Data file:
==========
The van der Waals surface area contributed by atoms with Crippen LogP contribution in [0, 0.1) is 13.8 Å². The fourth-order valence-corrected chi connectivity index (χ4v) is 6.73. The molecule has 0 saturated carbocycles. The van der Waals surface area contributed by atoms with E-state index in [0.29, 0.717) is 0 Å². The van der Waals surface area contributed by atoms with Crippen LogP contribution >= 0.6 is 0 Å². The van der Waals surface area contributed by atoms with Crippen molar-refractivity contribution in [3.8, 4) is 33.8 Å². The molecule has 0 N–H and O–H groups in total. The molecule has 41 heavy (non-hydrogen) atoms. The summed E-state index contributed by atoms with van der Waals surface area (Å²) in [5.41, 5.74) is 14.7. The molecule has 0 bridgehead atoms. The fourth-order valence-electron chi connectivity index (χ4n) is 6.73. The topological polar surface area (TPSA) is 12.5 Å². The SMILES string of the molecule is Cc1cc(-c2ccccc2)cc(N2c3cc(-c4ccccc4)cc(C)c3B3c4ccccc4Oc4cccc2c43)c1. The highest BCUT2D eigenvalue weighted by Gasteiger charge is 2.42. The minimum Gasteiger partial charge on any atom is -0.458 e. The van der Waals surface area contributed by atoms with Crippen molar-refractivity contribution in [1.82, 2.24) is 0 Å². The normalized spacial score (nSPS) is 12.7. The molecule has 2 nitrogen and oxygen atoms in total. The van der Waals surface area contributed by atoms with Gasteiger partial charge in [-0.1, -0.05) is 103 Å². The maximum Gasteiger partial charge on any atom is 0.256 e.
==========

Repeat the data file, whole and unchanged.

The van der Waals surface area contributed by atoms with Crippen LogP contribution in [0, 0.1) is 13.8 Å². The fourth-order valence-corrected chi connectivity index (χ4v) is 6.73. The molecule has 0 saturated carbocycles. The van der Waals surface area contributed by atoms with E-state index in [0.29, 0.717) is 0 Å². The van der Waals surface area contributed by atoms with Crippen LogP contribution >= 0.6 is 0 Å². The van der Waals surface area contributed by atoms with Crippen molar-refractivity contribution in [3.8, 4) is 33.8 Å². The molecule has 0 N–H and O–H groups in total. The molecule has 41 heavy (non-hydrogen) atoms. The summed E-state index contributed by atoms with van der Waals surface area (Å²) in [5.41, 5.74) is 14.7. The molecule has 0 bridgehead atoms. The fourth-order valence-electron chi connectivity index (χ4n) is 6.73. The topological polar surface area (TPSA) is 12.5 Å². The SMILES string of the molecule is Cc1cc(-c2ccccc2)cc(N2c3cc(-c4ccccc4)cc(C)c3B3c4ccccc4Oc4cccc2c43)c1. The highest BCUT2D eigenvalue weighted by Gasteiger charge is 2.42. The minimum Gasteiger partial charge on any atom is -0.458 e. The van der Waals surface area contributed by atoms with Crippen molar-refractivity contribution in [1.82, 2.24) is 0 Å². The normalized spacial score (nSPS) is 12.7. The molecule has 2 nitrogen and oxygen atoms in total. The van der Waals surface area contributed by atoms with Gasteiger partial charge in [-0.1, -0.05) is 103 Å². The maximum Gasteiger partial charge on any atom is 0.256 e.